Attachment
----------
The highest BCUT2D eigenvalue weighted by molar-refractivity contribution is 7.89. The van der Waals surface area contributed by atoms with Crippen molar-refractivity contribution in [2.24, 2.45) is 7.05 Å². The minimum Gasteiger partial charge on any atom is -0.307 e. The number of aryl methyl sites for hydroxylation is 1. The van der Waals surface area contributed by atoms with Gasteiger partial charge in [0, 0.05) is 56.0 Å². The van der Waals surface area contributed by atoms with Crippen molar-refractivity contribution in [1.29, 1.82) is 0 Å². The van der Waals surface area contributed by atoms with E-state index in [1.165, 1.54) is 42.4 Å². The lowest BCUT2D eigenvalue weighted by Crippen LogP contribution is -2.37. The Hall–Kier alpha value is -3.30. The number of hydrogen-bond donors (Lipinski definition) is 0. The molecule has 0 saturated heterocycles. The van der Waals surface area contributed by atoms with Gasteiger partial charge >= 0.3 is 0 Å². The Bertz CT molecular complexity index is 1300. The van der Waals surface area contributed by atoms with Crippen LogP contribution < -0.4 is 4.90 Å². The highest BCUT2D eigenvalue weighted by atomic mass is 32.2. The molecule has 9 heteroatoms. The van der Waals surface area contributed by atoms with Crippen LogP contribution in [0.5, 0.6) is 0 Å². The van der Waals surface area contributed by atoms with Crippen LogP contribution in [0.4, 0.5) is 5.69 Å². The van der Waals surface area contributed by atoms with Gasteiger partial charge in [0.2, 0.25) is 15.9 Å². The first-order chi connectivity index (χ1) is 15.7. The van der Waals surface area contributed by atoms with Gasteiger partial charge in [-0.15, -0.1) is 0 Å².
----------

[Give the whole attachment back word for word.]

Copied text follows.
The highest BCUT2D eigenvalue weighted by molar-refractivity contribution is 7.89. The van der Waals surface area contributed by atoms with Crippen molar-refractivity contribution in [2.24, 2.45) is 7.05 Å². The minimum Gasteiger partial charge on any atom is -0.307 e. The number of aryl methyl sites for hydroxylation is 1. The van der Waals surface area contributed by atoms with Gasteiger partial charge in [0, 0.05) is 56.0 Å². The van der Waals surface area contributed by atoms with Crippen molar-refractivity contribution in [1.29, 1.82) is 0 Å². The van der Waals surface area contributed by atoms with E-state index in [1.165, 1.54) is 42.4 Å². The lowest BCUT2D eigenvalue weighted by Crippen LogP contribution is -2.37. The Hall–Kier alpha value is -3.30. The number of hydrogen-bond donors (Lipinski definition) is 0. The molecule has 0 saturated heterocycles. The van der Waals surface area contributed by atoms with Gasteiger partial charge >= 0.3 is 0 Å². The Bertz CT molecular complexity index is 1300. The van der Waals surface area contributed by atoms with Crippen LogP contribution < -0.4 is 4.90 Å². The highest BCUT2D eigenvalue weighted by atomic mass is 32.2. The molecule has 9 heteroatoms. The van der Waals surface area contributed by atoms with Crippen LogP contribution in [0.5, 0.6) is 0 Å². The van der Waals surface area contributed by atoms with Crippen LogP contribution in [0.4, 0.5) is 5.69 Å². The van der Waals surface area contributed by atoms with Gasteiger partial charge in [0.2, 0.25) is 15.9 Å². The first-order chi connectivity index (χ1) is 15.7. The van der Waals surface area contributed by atoms with Gasteiger partial charge in [-0.15, -0.1) is 0 Å².